The Event of a Thread
Though I am dealing in this book with long-established facts and processes, still, in exploring them, I feel on new ground. And just as it is possible to go from any place to any other, so also, starting from a defined and specialised field, one can arrive at a realisation of ever-extending relationships. Thus tangential subjects come into view. The thoughts, however, can, I believe, be traced back to the event of a thread.
( Albers 1965 :15)
On visiting this exhibition of the work of hand weaver and artist Anni Albers, it is immediately apparent how contemporary the work seems, as if the intervening eighty plus years have been erased through one artist’s vision, innovation and persistence.
Albers began her career at the Bauhaus School in Dessau, Germany, moving disciplines until settling in the weaving workshop, where, amongst other talented students, all women, she made her mark as an experimental and technically accomplished weaver of inventive textiles, produced for various purposes and even as art pieces in their own right. She was the first weaver to have a significant solo exhibition at the Museum of Modern Art in New York in 1949.
At the Bauhaus she came across teachers such as Paul Klee and Vassily Kandinsky.
She was fascinated by thread and its implications, seeing not only a practical material but she became aware of a deeper sense of meaning and relevance. For Albers:
One of the outstanding characteristics of the Bauhaus has been, to my mind, an unprejudiced attitude towards materials and their inherent capacities’.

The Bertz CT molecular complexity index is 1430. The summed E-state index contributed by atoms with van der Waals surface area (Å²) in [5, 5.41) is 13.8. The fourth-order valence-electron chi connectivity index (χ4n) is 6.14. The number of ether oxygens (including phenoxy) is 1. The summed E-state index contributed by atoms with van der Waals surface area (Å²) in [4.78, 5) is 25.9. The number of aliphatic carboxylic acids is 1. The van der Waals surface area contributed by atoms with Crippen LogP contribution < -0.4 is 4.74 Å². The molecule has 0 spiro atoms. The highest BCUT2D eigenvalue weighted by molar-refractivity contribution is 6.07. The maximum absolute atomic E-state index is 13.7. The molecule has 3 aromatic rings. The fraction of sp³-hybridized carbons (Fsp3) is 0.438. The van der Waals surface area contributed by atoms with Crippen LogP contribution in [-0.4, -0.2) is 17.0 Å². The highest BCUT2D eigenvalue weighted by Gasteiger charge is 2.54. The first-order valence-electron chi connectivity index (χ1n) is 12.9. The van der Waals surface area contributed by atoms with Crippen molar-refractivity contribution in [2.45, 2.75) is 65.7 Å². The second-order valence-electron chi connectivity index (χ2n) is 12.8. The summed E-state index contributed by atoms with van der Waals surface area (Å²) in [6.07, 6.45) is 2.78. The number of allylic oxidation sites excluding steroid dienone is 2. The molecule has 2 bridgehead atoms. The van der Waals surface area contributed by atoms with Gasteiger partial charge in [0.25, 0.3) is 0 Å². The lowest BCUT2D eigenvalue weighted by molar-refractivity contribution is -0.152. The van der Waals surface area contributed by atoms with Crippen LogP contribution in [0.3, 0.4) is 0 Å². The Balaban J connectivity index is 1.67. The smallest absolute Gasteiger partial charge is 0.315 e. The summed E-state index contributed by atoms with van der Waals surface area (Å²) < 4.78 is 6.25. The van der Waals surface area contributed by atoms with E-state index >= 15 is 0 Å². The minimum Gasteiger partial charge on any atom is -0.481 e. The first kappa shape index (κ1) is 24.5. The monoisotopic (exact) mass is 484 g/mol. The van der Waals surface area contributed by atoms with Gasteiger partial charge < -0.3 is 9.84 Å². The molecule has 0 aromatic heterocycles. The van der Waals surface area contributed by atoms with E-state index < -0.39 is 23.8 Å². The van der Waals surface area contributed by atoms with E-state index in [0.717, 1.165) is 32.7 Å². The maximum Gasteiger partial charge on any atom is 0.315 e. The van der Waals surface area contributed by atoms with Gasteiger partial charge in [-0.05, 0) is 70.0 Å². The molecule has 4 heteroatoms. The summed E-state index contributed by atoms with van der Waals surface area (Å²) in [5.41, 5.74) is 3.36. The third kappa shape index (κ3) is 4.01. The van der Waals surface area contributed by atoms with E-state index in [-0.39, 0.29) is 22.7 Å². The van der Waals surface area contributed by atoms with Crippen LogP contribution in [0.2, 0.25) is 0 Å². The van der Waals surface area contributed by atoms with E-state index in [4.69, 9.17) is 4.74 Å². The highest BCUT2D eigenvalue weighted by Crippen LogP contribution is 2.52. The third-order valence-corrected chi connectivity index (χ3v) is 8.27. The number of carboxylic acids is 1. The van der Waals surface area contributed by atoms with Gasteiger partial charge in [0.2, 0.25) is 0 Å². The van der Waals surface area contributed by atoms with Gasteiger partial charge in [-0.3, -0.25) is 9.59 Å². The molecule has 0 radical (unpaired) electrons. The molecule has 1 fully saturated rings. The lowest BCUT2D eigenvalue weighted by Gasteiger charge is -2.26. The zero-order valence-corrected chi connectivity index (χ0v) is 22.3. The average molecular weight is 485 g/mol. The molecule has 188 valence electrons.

In 1947 Albers began to sketch and paint entangled, linear structures.
Drawing for a Knot
Gouache on Paper
The subject and the abstract shape of the study of the knot had resonances with the way Sarah and I had been looking at knots at the first workshop we participated in at the the Repair Acts seminar at Penryn in October 2018 (see earlier post).
In one of the quotes from the exhibition Albers describes her closeness and innate connection with her materials, even when working with print and paper, when she states:
What I’m trying to get across is that material is a means of communication. That listening to it makes us truly active, that is: to be active, be passive. (Albers cited in Tate Modern Exhibition 2018)
Thus Sarah and I have decided to call one of our exhibits in our forthcoming exhibition in Penryn an ‘Event of a Thread’, in acknowledgement of Alber’s insistence that to see a particular yarn as an object is not the whole story. The thread is precursor to what it may become in reciprocity with its maker. As as a ‘happening’, an event, a thread holds potentia: it is a process of material beginnings and becomings, emphasising the ‘ever extending relationships’ that Albers describes at the beginning of the post.
Alison Harper and Sarah Chave
Media: Crisp packet , paper and hand-spun wool yarn
Albers, A. (1965) On Weaving . London: Studio Vista.)